Phenomenological Study of Military Nurse Veterans


Name: Marietta Stanton


Organization: Research Foundation of State University of New York on behalf of SUNY at Buffalo

Performance Site: University at Buffalo School of Nursing, Buffalo, NY

Year Published: 1993

Abstract Status: Final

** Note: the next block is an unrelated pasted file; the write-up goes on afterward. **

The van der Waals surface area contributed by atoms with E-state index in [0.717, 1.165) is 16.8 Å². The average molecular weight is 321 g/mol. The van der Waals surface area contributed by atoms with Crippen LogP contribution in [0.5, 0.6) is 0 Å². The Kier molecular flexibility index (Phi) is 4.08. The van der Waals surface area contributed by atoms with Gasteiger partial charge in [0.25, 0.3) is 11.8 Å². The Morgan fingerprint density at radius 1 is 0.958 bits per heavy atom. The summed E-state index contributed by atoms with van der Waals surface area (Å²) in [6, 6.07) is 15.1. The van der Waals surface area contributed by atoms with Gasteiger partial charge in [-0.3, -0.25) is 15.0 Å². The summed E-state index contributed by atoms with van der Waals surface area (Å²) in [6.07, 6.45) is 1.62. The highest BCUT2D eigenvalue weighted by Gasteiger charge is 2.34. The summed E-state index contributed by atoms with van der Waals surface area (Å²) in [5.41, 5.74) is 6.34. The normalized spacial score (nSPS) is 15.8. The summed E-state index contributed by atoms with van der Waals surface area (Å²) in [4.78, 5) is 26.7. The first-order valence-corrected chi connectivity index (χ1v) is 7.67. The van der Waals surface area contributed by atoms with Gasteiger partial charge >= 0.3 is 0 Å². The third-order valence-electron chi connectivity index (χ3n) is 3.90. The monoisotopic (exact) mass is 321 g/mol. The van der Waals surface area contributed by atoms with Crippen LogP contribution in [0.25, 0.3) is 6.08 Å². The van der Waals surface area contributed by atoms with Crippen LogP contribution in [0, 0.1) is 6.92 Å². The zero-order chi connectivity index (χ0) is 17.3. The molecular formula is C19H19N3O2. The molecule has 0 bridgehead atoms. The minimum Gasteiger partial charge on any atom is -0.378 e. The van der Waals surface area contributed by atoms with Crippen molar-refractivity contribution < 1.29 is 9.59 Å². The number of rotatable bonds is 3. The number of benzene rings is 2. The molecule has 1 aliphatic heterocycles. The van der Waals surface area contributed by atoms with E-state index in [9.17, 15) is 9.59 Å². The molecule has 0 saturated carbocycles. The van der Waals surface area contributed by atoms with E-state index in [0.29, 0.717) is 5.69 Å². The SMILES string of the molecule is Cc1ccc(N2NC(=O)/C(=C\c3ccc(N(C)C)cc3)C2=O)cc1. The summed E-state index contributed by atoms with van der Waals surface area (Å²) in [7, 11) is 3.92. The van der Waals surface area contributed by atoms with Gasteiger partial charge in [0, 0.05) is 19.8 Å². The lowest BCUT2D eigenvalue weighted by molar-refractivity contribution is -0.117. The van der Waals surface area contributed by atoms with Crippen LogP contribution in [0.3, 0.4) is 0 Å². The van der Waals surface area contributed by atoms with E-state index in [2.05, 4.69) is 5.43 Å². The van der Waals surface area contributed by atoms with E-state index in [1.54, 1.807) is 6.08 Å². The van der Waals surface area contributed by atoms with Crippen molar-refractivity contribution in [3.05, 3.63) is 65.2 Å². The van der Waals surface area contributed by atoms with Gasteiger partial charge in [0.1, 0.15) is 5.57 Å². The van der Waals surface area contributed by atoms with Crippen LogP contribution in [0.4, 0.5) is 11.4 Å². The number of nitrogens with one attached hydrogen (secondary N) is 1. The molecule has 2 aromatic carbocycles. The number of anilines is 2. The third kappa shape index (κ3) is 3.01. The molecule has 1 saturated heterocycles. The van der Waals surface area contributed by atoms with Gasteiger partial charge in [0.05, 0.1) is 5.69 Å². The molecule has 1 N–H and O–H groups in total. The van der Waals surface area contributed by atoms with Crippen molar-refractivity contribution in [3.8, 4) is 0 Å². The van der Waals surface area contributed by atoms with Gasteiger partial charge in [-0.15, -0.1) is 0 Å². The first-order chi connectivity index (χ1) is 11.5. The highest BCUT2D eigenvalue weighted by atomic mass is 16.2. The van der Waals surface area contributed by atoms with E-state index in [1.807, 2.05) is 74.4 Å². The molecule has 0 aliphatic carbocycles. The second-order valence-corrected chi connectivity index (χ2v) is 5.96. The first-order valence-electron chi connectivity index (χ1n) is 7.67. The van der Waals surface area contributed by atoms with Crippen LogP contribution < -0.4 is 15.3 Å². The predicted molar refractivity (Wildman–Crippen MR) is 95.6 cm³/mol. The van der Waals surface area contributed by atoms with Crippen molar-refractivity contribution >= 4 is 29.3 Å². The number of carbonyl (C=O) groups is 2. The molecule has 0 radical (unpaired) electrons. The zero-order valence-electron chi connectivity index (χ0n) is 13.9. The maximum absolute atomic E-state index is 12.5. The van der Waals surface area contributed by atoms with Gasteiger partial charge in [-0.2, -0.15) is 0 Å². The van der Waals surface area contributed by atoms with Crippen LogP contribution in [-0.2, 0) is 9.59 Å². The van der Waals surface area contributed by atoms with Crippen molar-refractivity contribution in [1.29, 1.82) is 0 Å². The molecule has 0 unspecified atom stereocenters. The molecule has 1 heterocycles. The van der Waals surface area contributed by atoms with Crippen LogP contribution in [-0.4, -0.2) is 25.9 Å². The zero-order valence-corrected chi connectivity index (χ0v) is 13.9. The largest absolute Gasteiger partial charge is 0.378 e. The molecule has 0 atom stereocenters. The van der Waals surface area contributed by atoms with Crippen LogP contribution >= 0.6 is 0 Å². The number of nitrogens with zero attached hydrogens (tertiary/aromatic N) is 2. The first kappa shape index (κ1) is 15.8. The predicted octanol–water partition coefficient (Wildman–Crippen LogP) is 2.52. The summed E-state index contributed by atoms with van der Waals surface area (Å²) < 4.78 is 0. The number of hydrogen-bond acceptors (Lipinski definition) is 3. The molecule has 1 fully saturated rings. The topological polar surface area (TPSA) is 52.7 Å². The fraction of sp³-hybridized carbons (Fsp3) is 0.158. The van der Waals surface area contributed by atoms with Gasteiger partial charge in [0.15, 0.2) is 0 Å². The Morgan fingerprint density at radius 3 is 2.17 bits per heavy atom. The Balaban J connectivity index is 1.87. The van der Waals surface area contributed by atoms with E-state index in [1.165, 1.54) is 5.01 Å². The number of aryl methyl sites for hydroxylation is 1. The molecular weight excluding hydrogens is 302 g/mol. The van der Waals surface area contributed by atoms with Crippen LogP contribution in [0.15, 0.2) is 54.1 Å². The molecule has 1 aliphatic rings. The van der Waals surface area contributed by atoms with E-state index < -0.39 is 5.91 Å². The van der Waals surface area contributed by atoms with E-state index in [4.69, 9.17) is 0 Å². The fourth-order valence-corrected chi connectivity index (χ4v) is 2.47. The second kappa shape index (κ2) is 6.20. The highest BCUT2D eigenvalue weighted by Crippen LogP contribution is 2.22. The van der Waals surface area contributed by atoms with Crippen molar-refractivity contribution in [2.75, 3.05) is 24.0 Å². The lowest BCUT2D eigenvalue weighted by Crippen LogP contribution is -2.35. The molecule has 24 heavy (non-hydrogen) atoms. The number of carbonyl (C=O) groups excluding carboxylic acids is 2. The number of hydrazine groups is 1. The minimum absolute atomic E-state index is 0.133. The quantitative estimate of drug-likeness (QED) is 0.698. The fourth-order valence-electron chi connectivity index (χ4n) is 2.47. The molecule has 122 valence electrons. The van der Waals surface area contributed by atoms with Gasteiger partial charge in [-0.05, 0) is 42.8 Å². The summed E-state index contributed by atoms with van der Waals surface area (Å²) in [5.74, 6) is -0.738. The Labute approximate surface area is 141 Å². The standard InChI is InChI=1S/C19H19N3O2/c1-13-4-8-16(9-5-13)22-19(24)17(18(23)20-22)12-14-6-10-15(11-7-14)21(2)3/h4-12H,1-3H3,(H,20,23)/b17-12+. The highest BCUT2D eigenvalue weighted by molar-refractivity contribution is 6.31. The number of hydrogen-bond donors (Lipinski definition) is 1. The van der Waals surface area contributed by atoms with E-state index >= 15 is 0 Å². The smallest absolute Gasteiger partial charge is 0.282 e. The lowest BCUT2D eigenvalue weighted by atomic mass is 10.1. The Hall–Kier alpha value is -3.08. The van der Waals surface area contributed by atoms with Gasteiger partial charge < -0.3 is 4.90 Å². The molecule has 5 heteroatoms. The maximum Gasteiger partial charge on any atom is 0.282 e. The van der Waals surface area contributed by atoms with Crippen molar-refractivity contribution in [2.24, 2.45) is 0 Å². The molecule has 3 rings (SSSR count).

The purpose of this phenomenological study of military nurse veterans was designed to: (1) examine and compare the experiences, feelings, and perceptions of active duty U.S. military nurses who served in World War II, Vietnam, and/or Operation Desert Storm; (2) determine if there are common themes, shared meanings, or common behavioral sequelae/outcomes related to these experiences, feelings, and perceptions; (3) determine if there are common themes or shared meanings regarding personal strategies/approaches for integrating the wartime/conflict experience into civilian life experiences; and (4) determine if veteran nurses in the study indicate common approaches or shared strategies which will enhance a sense of military nursing history cohesion.Twenty-two nurses recruited from a local and a national veterans group were interviewed individually using unstructured and open-ended interviews which were audio taped, transcribed, and analyzed by a research team of four doctorally prepared nursing consultants.Results indicate that military nurses do share similar perceptions and feelings about their war or conflict experience. Shared meanings were categorized according to five common themes: (1) reacting personally to the war experience, (2) living in the military, (3) the meaning of nursing in the military, (4) social interacting, and (5) the images and sensations of war. Adjusting as a means of surviving was identified as a common thread in the experiences of nurses and included adjustments to military life, adverse living conditions, war, and the nursing role in combat situations. Shared perceptions and experiences seemed to transcend branch of service, period of military service, gender, and ethnic or racial background. Although little difference was reported in the occurrence of themes from war to war, feelings of anger and resentment were more prevalent in Vietnam veteran nurses. Shared behavioral sequelae included nightmares, flashbacks, panic attacks, and most commonly, denial and repression of feelings. Among the common strategies reported for integrating the conflict experience in personal/professional lives were: (1) the pursuit of advanced nursing education, and (2) sharing of feelings with other veterans. The nurses indicated that the role of the nurse during combat advanced their civilian professional nursing practice in the postwar period, and thereby enhanced a sense of the importance of military nursing history. All of the nurses interviewed identified the following attributes of combat duty: (1) the lack of preparation for the hardships, (2) the increased physical workload and emotional stress, and (3) the greater complexity of clinical nursing care.Results of this study highlight the need to prepare future military nurses not only for the clinical challenges of combat duty but also for the emotional stresses and trauma that they will face. It is also suggested that the common themes and shared meanings identified in this study could be used to construct a survey tool for a broader examination of nurse veterans, and could serve as the basis for a quantitative study to detect the subtle differences within any one group of nurse veterans.FINAL REPORT UNAVAILABLE